• Eliminate requirements for using federal canals, pumps and other facilities to convey groundwater that irrigators want to sell on the open market.
One of several wells and large pumps right on the Cal-Oregon border 
which California taxpayers provided to Tule Lake Irrigation District in
a political brokered budget deal. TID now markets water pumped from 
these wells and seeks legislation to make those sales more profitable.

All American Agriculture is heavily subsidized; but the Klamath Basin's federal irrigators have been extraordinarily successful in obtaining benefits and subsidies worth tens of millions that are not available to most other agricultural operations. Democratic and Republican members of Congress alike appear eager to do the bidding of these rich growers. Generous political donations fuel that eagerness in a country which has the best government that money can buy.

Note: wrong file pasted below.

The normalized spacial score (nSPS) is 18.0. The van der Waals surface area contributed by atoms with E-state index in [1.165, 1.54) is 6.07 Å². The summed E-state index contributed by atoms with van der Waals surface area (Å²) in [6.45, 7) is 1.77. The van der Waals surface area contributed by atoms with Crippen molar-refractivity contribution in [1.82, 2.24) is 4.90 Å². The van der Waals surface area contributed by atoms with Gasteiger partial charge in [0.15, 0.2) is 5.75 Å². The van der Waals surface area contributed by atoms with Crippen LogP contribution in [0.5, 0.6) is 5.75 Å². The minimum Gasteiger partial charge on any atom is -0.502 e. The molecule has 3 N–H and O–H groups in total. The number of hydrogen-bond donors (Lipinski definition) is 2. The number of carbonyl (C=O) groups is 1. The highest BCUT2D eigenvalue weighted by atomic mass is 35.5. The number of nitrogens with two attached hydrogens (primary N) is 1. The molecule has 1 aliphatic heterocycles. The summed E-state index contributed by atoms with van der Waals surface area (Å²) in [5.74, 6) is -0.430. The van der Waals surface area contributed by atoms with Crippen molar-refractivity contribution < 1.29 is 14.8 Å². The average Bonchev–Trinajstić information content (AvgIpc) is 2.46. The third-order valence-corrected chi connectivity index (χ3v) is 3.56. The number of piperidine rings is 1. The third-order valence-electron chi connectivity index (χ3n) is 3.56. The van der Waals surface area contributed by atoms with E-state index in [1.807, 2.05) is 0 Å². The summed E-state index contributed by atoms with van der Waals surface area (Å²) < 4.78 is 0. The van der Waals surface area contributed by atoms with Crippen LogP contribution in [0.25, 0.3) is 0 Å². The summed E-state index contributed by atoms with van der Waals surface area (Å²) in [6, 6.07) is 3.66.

Klamath Tribes lobby Trump appointees

Meanwhile the Klamath Tribes have been meeting with Interior Secretary Zinke and other Trump appointees in hopes of securing a deal that trades the Tribes' hard won in-stream fisheries water rights for funds to purchase land.  The tribal government's agenda has long been to get back into the timber business which ended when the Tribes' reservation was terminated in the 1960s. The former reservation became the Winema National Forest so that it would not be necessary to pay the Tribes for the timber.

Comprised of three tribal groups united in one tribal government, the Klamath Tribes are also considering getting into the marijuana business.